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“Challenging the status quo isn’t always easy, but when it comes to educational justice it’s always worth it. Our policies must reflect the principle that education is enhanced by classroom diversity, and that means knocking down barriers to entry with bold action. When Borough President Diaz and I convened a task force to study these barriers in our City’s gifted and talented education, we emerged with a clear sense of historical inequity and a concrete set of recommendations for lasting reform.
“A year after the release of our task force’s report, Mayor de Blasio and Chancellor Carranza have recognized the most fundamental of truths about our specialized high schools: We must replace the admissions model that has SHSAT scores as its sole admissions criterion. I will do whatever I can to support legislative efforts in Albany that implement a new, well-rounded system, inclusive of middle school class rank and state test scores as we had recommended. I also support the immediate expansion of the Discovery program to economically disadvantaged students who just missed the current SHSAT cutoff score, which is expected to nearly double the offers to Black and Latino students.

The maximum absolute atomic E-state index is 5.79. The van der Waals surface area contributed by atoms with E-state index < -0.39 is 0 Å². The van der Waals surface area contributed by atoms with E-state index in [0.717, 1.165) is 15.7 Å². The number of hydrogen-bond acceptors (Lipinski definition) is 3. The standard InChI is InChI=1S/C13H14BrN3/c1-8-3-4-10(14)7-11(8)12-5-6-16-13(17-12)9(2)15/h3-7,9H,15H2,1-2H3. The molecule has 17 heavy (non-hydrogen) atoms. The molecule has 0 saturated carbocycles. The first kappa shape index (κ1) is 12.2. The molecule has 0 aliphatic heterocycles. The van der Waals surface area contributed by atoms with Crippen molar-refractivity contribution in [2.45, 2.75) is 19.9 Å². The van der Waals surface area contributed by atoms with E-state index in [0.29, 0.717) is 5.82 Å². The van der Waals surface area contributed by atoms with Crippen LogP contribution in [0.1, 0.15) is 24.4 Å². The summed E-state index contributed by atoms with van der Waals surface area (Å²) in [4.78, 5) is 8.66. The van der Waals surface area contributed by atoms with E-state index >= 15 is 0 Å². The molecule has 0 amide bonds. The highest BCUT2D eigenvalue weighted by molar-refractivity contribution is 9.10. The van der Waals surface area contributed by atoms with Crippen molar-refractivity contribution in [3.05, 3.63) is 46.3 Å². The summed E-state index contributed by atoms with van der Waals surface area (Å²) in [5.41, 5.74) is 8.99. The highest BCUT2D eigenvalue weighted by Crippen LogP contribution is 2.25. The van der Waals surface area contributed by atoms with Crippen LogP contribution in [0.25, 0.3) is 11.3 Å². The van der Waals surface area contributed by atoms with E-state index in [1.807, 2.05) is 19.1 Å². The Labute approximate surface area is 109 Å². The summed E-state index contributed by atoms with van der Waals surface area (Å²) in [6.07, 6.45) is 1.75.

“Still, the City is far from doing all it can to expand diversity in gifted and talented education. As long as the SHSAT remains, there is just cause for funding free and/or low-cost test prep services for all those who are in financial need. The City can, and should, take immediate steps to expand specialized high school seats as well as change the enrollment process at the five existing specialized high schools not written into the 1971 Hecht-Calandra Act, a move many education advocates and legal experts have said can be done today. Finally, we cannot truly reverse inequity without starting at the beginning of the divide, which is why we must not only expand middle school gifted and talented offerings, but also institute opt-out gifted and talented program testing in pre-K.
“The doors to our specialized high schools — the exemplars of our city’s best in public education — must be wide open to every middle school student who showcases top-tier aptitude and academic achievement. These reforms have opened those doors a bit wider, and we must continue to push them further. Classroom diversity translates into scholars who are academically smart and emotionally intelligent, and it is the key ingredient to generating cutting-edge solutions to complex challenges in our global society.”
Brooklyn Borough Hall
209 Joralemon Street
Brooklyn, NY 11201
p: (718) 802 3700 | f: (718) 802 3778